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Mast bend - Dream On previously Dump Truck
I have one of the original race sails that came with my RL24 used in the 89-90 nationals. This sail in top condition (fully batt. Kevlar) so I am using it when racing and am learning how to trim it. It has a lot of roach (goes with blade like jib) and generally goes well up to 18 or so knots controlled by traveller/main sheet but not much vang (Vang downsized by Prev. owner). There is a magic box for adjusting the forestay tension and mast prebend bend. Above 15-18 knots, I find it very hard to flatten the sail fully through the entire length of the leech (i.e. all leach streamers flying or just breaking). It takes constant tweaking with main tension and traveller position. The mast has been sleeved 1m above the shrouds at some time to repair a broken mast. I am thinking of fitting a backstay to give more control over the mast bend. I observed how easy it was to bend the mast when the boom tent was supported by the main halyard and this seams a possible easy fix. Should I up the vang power? Another option short of replacing with a new mast could be a 16'skiff mast. I have located one that may suit only it has a fibreglass-tapered tip. Dose the rl24 class allow this and is this a direction that may be worth exploring? It is budget wise compared to new mast/sails option and I would learn heaps.
Garry Carr21-Oct-2005    Edit    Delete 
Re: Mast bend - Dream On previously Dump Truck
Garry

Dump truck was originally fitted out with a 'Coxon rig' and it would appear from the info you have supplied that it is still the same rig. Was your damaged mast made by Pelgreen?

I suggest you contact North sails Sydney and ask them for a copy of the rig dimensions and their tuning and sail trim sheet for the Coxon rig. Way back in the early eighties Mike Coxon was keen on having no back stay with a small amount of overlap in the jib.

I think the sleeving repair would have changed the bend chararistics of your mast and I would be for buying a new mast section and swapping the fittings over. I think I have a 20 to 1 purchase on my forestay but I remember that I had to strengthen and stiffen up various parts of the hull to take the extra loadings.

I think there is a set of the current class rules in the other RL 24 web site.


Regards

Alastair
Alastair Russell22-Oct-2005    Edit    Delete 
Re: Mast bend - Dream On previously Dump Truck
I have a Mk4 with a similar rig to yours.

I only use the yacht for cruising hence I opted to put the racing set of sails away and use an old sail set up with battens and reefing points.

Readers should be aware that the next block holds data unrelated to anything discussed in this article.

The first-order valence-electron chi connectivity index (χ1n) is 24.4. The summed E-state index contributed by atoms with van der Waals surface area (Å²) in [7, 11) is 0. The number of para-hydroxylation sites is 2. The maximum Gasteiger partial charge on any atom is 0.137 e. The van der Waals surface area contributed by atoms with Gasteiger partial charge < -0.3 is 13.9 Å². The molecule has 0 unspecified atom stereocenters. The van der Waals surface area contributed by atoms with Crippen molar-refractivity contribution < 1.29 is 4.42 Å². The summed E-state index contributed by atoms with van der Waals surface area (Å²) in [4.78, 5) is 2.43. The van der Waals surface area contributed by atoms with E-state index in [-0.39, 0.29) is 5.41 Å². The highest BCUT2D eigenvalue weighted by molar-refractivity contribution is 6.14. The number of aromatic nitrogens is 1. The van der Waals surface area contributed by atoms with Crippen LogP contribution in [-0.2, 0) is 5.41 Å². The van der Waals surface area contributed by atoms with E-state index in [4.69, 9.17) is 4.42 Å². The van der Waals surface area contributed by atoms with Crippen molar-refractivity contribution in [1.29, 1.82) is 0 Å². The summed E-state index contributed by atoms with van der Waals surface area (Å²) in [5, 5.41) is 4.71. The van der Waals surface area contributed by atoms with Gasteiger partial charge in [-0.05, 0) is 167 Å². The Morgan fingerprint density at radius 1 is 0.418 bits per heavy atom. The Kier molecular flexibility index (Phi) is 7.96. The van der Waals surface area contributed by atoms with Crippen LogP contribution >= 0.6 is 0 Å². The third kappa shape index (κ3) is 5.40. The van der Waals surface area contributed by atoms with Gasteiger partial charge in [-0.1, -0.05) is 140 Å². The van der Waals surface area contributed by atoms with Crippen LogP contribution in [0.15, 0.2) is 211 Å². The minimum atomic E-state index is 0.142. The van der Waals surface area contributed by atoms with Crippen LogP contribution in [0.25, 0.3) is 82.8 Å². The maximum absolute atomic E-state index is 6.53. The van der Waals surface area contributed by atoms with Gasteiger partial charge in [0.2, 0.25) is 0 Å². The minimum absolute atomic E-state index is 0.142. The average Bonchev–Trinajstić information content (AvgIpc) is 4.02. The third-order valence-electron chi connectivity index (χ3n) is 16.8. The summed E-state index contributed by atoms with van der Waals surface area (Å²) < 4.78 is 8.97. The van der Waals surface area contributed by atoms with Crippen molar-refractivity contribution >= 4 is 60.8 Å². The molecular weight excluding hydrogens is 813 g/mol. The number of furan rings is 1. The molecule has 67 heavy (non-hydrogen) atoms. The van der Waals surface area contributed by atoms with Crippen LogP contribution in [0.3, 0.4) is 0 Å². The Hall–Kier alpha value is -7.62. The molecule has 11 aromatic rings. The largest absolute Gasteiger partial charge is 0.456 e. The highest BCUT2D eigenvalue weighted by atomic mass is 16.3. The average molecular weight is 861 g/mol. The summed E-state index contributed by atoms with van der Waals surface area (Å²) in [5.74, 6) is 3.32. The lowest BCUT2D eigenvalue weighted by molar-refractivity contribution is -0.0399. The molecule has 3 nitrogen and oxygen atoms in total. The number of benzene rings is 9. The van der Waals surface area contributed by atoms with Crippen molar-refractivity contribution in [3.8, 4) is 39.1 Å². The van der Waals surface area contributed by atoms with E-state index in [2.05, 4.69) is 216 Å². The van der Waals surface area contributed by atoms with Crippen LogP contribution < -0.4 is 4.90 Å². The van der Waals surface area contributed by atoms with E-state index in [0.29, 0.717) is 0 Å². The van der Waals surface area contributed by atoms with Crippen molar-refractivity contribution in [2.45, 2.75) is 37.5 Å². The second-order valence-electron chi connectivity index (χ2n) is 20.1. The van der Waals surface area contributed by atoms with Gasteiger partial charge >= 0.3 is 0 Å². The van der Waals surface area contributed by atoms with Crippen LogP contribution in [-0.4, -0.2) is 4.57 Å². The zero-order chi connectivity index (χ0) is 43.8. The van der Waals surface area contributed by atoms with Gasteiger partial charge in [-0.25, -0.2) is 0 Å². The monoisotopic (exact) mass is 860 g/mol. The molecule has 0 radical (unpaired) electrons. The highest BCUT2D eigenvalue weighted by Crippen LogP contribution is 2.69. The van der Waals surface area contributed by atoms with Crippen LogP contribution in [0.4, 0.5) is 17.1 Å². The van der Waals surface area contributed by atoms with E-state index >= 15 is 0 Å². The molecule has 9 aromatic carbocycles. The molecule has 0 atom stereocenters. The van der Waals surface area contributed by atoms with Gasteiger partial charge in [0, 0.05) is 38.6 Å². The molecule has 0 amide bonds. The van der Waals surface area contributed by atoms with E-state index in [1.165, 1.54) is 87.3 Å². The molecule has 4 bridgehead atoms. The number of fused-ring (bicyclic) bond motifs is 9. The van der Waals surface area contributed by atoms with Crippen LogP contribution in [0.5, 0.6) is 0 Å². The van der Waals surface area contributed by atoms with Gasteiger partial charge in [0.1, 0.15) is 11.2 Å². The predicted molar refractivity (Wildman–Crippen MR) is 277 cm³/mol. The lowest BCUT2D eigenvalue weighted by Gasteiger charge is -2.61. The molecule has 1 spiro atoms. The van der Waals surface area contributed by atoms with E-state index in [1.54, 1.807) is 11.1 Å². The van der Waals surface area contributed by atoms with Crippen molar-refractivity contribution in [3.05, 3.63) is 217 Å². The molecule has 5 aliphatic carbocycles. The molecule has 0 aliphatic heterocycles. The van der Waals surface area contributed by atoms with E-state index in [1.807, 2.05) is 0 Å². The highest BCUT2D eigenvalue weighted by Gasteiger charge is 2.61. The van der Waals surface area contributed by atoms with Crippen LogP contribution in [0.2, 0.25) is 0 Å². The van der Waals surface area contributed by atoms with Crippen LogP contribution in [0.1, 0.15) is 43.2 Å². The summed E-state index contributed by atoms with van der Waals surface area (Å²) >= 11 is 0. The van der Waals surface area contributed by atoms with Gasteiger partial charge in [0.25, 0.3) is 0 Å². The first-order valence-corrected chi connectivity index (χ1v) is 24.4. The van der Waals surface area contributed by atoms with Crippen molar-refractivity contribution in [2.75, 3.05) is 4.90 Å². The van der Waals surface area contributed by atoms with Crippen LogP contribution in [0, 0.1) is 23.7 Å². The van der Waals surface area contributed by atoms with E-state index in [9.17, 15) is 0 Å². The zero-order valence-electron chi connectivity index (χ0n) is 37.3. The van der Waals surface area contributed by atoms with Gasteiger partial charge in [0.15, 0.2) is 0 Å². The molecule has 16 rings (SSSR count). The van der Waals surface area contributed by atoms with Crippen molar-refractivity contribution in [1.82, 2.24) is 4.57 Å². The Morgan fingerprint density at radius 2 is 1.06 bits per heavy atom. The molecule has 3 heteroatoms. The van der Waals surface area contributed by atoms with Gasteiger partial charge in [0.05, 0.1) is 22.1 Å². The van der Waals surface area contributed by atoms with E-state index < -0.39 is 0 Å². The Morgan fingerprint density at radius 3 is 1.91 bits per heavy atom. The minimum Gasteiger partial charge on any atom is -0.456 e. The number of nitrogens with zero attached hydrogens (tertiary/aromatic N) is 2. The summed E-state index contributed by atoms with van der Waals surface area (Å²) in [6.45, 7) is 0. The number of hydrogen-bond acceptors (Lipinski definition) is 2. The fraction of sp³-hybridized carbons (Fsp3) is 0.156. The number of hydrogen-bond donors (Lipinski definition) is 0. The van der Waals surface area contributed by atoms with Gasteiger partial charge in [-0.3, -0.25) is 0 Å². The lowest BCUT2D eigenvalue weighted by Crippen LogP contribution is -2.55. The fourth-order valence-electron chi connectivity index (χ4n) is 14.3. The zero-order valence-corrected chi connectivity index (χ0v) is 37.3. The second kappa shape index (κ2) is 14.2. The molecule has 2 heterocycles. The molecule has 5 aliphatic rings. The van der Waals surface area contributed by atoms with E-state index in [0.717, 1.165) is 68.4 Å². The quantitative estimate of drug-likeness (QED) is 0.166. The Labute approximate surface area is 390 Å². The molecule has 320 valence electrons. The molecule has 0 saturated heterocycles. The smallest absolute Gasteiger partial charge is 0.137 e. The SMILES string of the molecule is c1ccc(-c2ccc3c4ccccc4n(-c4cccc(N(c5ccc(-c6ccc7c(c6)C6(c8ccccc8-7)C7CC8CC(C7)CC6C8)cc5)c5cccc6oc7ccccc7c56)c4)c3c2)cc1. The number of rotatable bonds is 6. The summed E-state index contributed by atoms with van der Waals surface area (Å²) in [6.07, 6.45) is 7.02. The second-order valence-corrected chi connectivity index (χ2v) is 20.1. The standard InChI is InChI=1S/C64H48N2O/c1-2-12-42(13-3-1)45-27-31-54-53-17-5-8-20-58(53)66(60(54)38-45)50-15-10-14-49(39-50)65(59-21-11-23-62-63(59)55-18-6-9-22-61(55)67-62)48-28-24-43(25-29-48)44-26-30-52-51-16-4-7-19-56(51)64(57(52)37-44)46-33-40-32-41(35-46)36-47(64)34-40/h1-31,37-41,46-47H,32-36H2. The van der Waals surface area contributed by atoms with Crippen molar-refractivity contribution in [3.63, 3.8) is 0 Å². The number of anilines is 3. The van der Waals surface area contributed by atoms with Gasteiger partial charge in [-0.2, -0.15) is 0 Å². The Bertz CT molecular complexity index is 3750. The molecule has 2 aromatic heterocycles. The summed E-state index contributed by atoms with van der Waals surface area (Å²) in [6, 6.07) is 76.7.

When I first sailed INMA with the full battened mainsail I was more than impressed with her ability to sail with the roachy mainsail and flexible rig. I have seen 10 -12knots boat speed effortlessly in 20 knot winds on reaches and downwind with 3 aboard.

Having sailed other yachts with fractional rigs and backstays I was not prepared for the way the Peelgrain rig has the tip fall off dumping wind up high in the gusts.

Other yachts I sailed used the vang to heavily control sail twist hence the sail shape stayed where we set it. INMA's rig bent effectively flattening and depowering the rig through the gusts.

As for dumptruck's tuning, the only advise I can give is leave the vang very light and work on shifting the traveller to get variable twist as the mast bends.

The sleave in the mast may stiffen the section that was repaired. If it is an issue I suggest getting a sailmaker to come for a sail and trim/maintain the sail. The tuning of sail to rig is best done by a sail maker, even if you have to pay to get him on the yacht. The sail maker can look at the battens and batten tensin at the same time, its all part of the package, battens have come a long way in 15 years.

As for using 16 foot masts they are legal and very suitable for RL24s that are racing. Generally the 16 footer mast and sails are bought together because the combination is the feature that provides the improvement. Putting your old RL24 sail on a 16 footer mast would be an unknown quantity, it might or might not work.

While planing I have had the engine drop that increases the drag and load on the sails. When it drops the steering goes sluggish and the boat gets tender (predicably). Make sure you minimise drag in heavy conditions. For the record I have the outboard tilted in the open well, it worked fine.

Don't forget to adjust the outhaul and cunningham as the wind pressure increases. I also find oversheeting the jib and reducing the slot makes the boat tender in high winds. INMA is definitely different to other yachts I have sailed with fractional rigs. For what its worth it took me several attempts and a bit of luck before I figured out what worked with the flexible rig.
Greg 22-Oct-2005    Edit    Delete 
Re: Mast bend - Dream On previously Dump Truck
My recollection is that the rig used in 1990 on Dump Truck was in fact a development of the standard skiff rig, with a slightly larger mainsail and smaller jib. It performed very well in the flat water of Lake Cootharaba that year.